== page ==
Why is social media a new disaster for the NCAA? Because the NCAA and Universities around the country are dealing with a growing “problem” where fans are attempting to persuade high school athletes on social media sites to come play for their university. “On many occasions, these instances can constitute NCAA secondary violations,” says Joey Kaufman, a Collegiate Correspondent at USA Today. Fans are classified as boosters because they promote the institutions athletic programs, and as a “booster” you are unable to contact high school players during the recruiting process.
Since fans are considered boosters, I imagine it would be almost impossible for athletic departments at each university to stop fans from communicating with recruits on social media platforms. There are millions of ecstatic fans, and only a handful of athletic department officials who can try and enforce the rules. Fans are always excited about highly recruited athletes and want them to play for the university they support. Therefore stopping fan communication would be an almost impossible mission.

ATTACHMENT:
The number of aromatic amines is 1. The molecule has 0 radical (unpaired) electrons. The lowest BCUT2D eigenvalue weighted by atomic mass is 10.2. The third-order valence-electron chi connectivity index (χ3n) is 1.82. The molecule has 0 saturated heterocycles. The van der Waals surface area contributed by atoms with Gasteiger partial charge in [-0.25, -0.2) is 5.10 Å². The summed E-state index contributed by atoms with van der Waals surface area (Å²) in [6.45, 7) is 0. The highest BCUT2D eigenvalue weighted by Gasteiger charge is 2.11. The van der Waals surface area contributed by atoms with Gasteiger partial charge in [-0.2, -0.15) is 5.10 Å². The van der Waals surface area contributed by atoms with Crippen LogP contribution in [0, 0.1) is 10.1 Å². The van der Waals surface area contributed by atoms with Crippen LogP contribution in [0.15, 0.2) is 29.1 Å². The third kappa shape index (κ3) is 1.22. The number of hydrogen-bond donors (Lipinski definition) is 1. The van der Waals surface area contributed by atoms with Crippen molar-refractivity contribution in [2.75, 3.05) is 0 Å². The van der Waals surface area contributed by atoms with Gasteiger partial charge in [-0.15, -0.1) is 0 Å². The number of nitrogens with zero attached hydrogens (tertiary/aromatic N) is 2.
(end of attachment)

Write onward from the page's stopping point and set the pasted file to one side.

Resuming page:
Does communication between fans and players even have an impact on which school the athlete chooses to play for? I highly doubt it! A lot more goes into the decision process than some messages from excited fans.
Just because Jon Doe tweets at Shaq Thompson, “you should come to Oregon because our uniforms are super fly” doesn’t mean he’s going to commit to Oregon. When deciding on a school to play for, players take into consideration university location, coaching staff, family and friends opinions, and much more.
One way to solve the problem of “booster” and athlete communication would be to completely cut players off from all social media during the recruiting process. This may not bode well with the recruits, but it would solve the problem. One issue with this solution would be monitoring the recruits. Who would monitor them, and what would be the punishment if they violated the rules?
If the NCAA and universities hope to curb the problem, they better act fast, because social media isn’t disappearing and fans aren’t going to stop “recruiting” high school athletes.